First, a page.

Without a Thought

“People shouldn’t really have to think about an object when they are using it. Not having to think about it makes the relationship between a person and an object run more smoothly.”

Naoto Fukasawa is a Japanese industrial designer that is convinced that a designer should design to serve lacking necessity. That he or she should seek to craft a better relation between objects and people rather than just create one object after another endlessly. Since 1980, Fukasawa has created hundreds of designs ranging from wristwatches, coffeemakers, armchairs, mobile phones to packaging, adhering to this elaborate principle through much of his revered designs. The prolific talent has worked in collaboration with many emblematic brands as Thonet, B&B Italia, Artek, Maruni, Majis and Muji. More than 50 prestigious design awards are given to him.

Apart from designing the necessity, Fukasawa also has a firm belief that people should not have to think about an object at all when they are using it. A good design should blend seamlessly with its surrounding and let the user discover its function instinctively. The Japanese designer calls this design philosophy “Without Thought.”

To explain this he says, “is that people think that design is something that appeals to their emotions, but in fact people are linked to things every day in their environments, unconsciously, without even being aware of it.This ‘unthinking’ state makes actions smooth. Whereas, if we think closely about what we’re doing, our actions become awkward or wooden. Designs that make us feel this kind of simplicity don’t stand out, but entwine with people’s actions and with the environment, too.”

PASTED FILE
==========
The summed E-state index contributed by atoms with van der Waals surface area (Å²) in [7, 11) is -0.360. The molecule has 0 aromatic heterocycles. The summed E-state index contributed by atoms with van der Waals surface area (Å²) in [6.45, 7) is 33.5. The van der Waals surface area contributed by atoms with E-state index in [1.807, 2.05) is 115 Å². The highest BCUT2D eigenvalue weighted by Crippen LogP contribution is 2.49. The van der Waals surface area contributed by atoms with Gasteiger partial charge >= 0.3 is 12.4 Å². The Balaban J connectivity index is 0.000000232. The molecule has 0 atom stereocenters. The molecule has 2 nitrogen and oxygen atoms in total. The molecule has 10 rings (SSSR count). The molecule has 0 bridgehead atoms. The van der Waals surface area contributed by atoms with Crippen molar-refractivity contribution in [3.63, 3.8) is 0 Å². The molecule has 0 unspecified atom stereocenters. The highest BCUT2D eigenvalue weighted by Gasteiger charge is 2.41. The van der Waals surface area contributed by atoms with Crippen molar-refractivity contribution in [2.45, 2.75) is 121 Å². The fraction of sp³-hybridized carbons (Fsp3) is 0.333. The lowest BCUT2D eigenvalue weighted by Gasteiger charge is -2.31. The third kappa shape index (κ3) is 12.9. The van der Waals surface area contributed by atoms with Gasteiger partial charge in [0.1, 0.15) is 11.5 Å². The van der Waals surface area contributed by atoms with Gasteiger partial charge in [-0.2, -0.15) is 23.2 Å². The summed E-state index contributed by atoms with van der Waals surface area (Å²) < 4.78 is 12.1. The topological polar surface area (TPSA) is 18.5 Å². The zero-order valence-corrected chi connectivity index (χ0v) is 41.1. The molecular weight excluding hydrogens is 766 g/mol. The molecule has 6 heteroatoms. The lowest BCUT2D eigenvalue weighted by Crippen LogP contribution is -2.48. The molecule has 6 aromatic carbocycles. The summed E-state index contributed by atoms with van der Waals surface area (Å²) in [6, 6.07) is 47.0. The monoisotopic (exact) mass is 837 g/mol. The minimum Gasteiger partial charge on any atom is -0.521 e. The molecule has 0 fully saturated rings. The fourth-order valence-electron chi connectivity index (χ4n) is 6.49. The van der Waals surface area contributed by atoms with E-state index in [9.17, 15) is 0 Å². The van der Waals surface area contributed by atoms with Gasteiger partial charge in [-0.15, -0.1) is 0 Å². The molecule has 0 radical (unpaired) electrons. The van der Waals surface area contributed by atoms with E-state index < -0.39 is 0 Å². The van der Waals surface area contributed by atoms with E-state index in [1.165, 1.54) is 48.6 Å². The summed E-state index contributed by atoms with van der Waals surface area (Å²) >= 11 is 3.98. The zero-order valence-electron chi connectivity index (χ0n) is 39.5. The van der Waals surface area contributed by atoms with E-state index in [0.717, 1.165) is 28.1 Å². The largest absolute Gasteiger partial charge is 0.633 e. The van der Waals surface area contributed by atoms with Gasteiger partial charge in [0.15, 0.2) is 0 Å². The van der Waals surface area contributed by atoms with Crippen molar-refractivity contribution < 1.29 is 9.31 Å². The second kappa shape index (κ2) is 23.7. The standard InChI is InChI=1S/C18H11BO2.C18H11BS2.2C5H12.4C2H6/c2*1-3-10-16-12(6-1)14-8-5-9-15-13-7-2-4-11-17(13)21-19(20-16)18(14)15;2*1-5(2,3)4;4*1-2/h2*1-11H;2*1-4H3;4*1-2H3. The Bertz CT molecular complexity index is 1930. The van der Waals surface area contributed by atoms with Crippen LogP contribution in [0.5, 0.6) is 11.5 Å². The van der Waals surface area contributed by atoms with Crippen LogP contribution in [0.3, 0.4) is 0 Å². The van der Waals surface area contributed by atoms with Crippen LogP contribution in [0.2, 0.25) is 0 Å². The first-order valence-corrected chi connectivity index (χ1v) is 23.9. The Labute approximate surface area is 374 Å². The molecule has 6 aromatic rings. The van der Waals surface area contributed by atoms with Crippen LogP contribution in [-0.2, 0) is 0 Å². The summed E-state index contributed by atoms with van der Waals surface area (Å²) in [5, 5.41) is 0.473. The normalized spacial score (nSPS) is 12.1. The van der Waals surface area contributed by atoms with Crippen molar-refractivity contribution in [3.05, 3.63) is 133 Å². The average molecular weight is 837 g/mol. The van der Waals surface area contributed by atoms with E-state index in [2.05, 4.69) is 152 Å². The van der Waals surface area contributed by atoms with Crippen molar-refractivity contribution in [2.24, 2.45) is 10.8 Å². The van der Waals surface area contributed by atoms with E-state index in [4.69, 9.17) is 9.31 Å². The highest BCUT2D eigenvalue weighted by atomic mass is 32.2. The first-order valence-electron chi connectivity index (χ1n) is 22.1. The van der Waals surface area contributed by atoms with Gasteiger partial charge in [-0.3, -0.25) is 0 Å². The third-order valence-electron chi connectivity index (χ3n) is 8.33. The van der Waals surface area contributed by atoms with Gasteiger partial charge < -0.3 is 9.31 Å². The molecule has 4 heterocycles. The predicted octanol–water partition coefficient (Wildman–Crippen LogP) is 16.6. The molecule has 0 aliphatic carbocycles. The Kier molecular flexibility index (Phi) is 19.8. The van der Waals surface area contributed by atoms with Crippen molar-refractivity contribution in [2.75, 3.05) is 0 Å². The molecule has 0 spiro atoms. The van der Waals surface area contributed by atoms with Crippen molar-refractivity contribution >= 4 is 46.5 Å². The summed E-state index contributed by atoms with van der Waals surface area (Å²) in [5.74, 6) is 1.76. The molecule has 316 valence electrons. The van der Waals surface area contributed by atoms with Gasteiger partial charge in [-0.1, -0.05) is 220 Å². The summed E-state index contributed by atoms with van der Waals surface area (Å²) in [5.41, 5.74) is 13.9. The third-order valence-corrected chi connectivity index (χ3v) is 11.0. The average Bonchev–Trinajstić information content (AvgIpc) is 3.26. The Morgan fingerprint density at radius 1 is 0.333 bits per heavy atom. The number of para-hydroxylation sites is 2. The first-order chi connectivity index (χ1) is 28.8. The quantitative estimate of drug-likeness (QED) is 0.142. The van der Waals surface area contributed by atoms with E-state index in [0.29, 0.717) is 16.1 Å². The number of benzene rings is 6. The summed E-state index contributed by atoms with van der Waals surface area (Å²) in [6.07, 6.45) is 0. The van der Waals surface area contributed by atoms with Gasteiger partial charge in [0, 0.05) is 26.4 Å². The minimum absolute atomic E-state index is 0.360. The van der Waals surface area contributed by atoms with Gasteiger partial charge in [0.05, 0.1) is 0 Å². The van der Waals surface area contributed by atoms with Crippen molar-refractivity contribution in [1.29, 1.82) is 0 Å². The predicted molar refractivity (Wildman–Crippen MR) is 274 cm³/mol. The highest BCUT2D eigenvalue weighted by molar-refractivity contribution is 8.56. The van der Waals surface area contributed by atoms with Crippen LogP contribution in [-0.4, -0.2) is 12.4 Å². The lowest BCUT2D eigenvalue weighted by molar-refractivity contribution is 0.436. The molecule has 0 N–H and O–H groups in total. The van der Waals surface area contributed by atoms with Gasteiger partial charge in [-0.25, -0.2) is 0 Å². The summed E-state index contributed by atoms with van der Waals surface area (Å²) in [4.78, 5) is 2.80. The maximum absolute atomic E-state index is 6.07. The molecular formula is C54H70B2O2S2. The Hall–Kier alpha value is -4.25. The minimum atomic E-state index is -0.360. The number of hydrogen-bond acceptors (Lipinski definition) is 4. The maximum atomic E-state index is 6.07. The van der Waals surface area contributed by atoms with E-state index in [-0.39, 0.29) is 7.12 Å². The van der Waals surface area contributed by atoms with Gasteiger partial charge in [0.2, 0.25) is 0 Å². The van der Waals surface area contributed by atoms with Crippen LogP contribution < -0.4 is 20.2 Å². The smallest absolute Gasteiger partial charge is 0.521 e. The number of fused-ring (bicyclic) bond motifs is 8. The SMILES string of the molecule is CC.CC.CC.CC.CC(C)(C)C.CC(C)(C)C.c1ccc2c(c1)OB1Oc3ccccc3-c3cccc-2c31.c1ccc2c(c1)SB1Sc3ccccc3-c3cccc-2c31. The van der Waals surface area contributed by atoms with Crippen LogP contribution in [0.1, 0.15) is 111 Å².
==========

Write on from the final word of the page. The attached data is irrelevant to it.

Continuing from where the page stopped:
A classic epitome of this idea is the Juice Skin packaging, designed in 2004 for the Haptic Exhibition at the Takeo Paper show. The exhibition focused on the sense of touch, making observations on our everyday surroundings. For this exhibition Fukasawa designed and created 6 different juice packages: kiwi fruit, soybean milk, banana, strawberry, peach & green apple. Each packaging mimicking its true natural form and texture through complex manufacturing processes in order to achieve a high level of detail.

Juice Skin Packaging, 2004

Through this simple and unique packaging, consumers can immediately grasp the concept behind this design and its content. This product perfectly elaborates Fukasawa’s principle by embodying an obvious and clear metaphor, by encasing the product with its natural and original “skin”, by doing this it draws consumers attention. Nostalgia plays a major role within this design, by experimenting with the natural skins of these fruits, it provides a notion that these juice boxes are completely natural and beneficial for out health this accompanied with the similar textures such as the furriness of the kiwi fruit and the smoothness of the apples and bananas further enhances our senses.

Kiwi Fruit, 2004

Fukasawa’s principle is further iterated within his renowned wall-mounted CD player created for MUJI. His inspiration started with a recollection of kitchen fan with which everyone should be familiar. Once the power string of the CD player is being pulled down, the CD will start to spin around like fan’s blades and music will drift out of it. Since people know how a kitchen fan operates, there is no need for us to study the manual intensively before we can actually enjoy it. From this, Fukasawa is able to introduce a newer product through the old sensation yielded by the object people already know about.

MUJI CD Player

Fukasawa’s products stand distinct from others’ because his focus is not to incite a reaction but rather puts emphasis on creating products and objects for the betterment of the relationship between object and consumer.

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